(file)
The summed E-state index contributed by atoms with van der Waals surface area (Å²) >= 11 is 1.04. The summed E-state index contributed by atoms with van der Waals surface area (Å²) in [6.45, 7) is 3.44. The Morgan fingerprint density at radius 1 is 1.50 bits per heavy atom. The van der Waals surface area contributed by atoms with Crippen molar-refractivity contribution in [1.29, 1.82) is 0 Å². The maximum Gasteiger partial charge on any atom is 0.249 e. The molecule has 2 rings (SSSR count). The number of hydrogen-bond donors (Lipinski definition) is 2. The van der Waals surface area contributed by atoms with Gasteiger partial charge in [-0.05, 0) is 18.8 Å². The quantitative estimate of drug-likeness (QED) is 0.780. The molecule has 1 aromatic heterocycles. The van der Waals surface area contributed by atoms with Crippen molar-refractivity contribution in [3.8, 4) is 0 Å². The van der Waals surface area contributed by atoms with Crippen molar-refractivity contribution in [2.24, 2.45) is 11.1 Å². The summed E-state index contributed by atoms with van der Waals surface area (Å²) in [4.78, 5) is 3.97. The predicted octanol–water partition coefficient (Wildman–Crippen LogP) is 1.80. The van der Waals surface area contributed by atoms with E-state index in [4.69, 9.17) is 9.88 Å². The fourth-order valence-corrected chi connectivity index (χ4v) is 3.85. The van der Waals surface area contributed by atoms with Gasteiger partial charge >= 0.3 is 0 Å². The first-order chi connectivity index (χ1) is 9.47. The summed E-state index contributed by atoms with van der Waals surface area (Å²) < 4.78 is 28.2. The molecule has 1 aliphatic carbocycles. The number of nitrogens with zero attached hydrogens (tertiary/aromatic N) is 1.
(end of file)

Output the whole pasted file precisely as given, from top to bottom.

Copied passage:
The summed E-state index contributed by atoms with van der Waals surface area (Å²) >= 11 is 1.04. The summed E-state index contributed by atoms with van der Waals surface area (Å²) in [6.45, 7) is 3.44. The Morgan fingerprint density at radius 1 is 1.50 bits per heavy atom. The van der Waals surface area contributed by atoms with Crippen molar-refractivity contribution in [1.29, 1.82) is 0 Å². The maximum Gasteiger partial charge on any atom is 0.249 e. The molecule has 2 rings (SSSR count). The number of hydrogen-bond donors (Lipinski definition) is 2. The van der Waals surface area contributed by atoms with Gasteiger partial charge in [-0.05, 0) is 18.8 Å². The quantitative estimate of drug-likeness (QED) is 0.780. The molecule has 1 aromatic heterocycles. The van der Waals surface area contributed by atoms with Crippen molar-refractivity contribution in [3.8, 4) is 0 Å². The van der Waals surface area contributed by atoms with Crippen molar-refractivity contribution in [2.24, 2.45) is 11.1 Å². The summed E-state index contributed by atoms with van der Waals surface area (Å²) in [4.78, 5) is 3.97. The predicted octanol–water partition coefficient (Wildman–Crippen LogP) is 1.80. The van der Waals surface area contributed by atoms with E-state index in [4.69, 9.17) is 9.88 Å². The fourth-order valence-corrected chi connectivity index (χ4v) is 3.85. The van der Waals surface area contributed by atoms with Gasteiger partial charge >= 0.3 is 0 Å². The first-order chi connectivity index (χ1) is 9.47. The summed E-state index contributed by atoms with van der Waals surface area (Å²) < 4.78 is 28.2. The molecule has 1 aliphatic carbocycles. The number of nitrogens with zero attached hydrogens (tertiary/aromatic N) is 1.